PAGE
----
Against this backdrop, I seriously believe that by the end of this year, 10-Year Treasure Yield in the United States can grow from 2.5% to 3.5% and even higher, which almost mathematically means lower gold prices.

As you can see, all the processes, playing a key role in the formation of the long-term gold price dynamics, are now tied to the pace of the monetary policy tightening in the United States. And, judging by the market expectations, this process will end neither this year nor even the next.

Conclusion

Let me emphasize that I do not predict the collapse of the gold prices this afternoon. But, once it became clear at the end of 2012 - beginning of 2013, that the easing of the U.S. monetary policy reached its limit, gold lost its the main driver for the long-term growth. In an environment where the dollar and the rates are likely to grow in the future, one should probably expect a decline in the demand for gold, as well as the continued decrease in its price.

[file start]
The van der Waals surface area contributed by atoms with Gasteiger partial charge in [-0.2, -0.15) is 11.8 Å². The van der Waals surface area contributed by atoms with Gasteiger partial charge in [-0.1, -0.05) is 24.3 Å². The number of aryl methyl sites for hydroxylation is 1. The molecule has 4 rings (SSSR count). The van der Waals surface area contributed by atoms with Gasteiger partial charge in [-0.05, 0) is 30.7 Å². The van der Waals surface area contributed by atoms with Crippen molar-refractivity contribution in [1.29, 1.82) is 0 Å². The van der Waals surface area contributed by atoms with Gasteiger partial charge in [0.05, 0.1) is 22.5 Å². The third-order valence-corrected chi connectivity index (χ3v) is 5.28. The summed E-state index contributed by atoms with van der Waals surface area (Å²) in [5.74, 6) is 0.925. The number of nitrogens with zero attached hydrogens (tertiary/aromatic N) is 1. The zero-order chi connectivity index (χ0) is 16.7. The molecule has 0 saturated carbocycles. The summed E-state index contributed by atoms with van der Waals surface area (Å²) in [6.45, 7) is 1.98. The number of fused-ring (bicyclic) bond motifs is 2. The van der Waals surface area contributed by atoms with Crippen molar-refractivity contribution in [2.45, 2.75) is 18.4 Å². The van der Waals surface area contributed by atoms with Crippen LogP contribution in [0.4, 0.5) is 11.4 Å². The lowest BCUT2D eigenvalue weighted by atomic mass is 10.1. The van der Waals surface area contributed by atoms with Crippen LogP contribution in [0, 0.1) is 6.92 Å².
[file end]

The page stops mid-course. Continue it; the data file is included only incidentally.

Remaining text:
I don't have a trade position in any stocks or commodities mentioned. And I believe that to be an advantage in terms of analysis, because I am able to consider indicators impartially, without subliminal motivation to see positive or negative sides, even if they don't exist.

Disclosure:I/we have no positions in any stocks mentioned, and no plans to initiate any positions within the next 72 hours.

I wrote this article myself, and it expresses my own opinions. I am not receiving compensation for it (other than from Seeking Alpha). I have no business relationship with any company whose stock is mentioned in this article.